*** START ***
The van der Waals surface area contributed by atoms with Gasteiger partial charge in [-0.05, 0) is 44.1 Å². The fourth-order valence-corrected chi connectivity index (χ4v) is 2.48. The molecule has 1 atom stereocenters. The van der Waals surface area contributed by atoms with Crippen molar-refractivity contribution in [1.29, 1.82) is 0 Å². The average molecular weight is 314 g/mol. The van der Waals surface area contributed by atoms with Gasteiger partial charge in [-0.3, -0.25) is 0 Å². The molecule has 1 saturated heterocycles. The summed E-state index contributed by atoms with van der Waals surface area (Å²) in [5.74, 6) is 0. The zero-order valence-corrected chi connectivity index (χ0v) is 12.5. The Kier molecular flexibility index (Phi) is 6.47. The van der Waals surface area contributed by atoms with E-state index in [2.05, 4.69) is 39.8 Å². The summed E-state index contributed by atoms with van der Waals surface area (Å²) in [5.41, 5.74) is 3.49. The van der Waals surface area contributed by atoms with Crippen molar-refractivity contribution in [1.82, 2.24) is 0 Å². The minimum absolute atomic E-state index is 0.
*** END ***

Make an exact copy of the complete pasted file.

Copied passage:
The van der Waals surface area contributed by atoms with Gasteiger partial charge in [-0.05, 0) is 44.1 Å². The fourth-order valence-corrected chi connectivity index (χ4v) is 2.48. The molecule has 1 atom stereocenters. The van der Waals surface area contributed by atoms with Crippen molar-refractivity contribution in [1.29, 1.82) is 0 Å². The average molecular weight is 314 g/mol. The van der Waals surface area contributed by atoms with Gasteiger partial charge in [-0.3, -0.25) is 0 Å². The molecule has 1 saturated heterocycles. The summed E-state index contributed by atoms with van der Waals surface area (Å²) in [5.74, 6) is 0. The zero-order valence-corrected chi connectivity index (χ0v) is 12.5. The Kier molecular flexibility index (Phi) is 6.47. The van der Waals surface area contributed by atoms with E-state index in [2.05, 4.69) is 39.8 Å². The summed E-state index contributed by atoms with van der Waals surface area (Å²) in [5.41, 5.74) is 3.49. The van der Waals surface area contributed by atoms with Crippen molar-refractivity contribution in [1.82, 2.24) is 0 Å². The minimum absolute atomic E-state index is 0.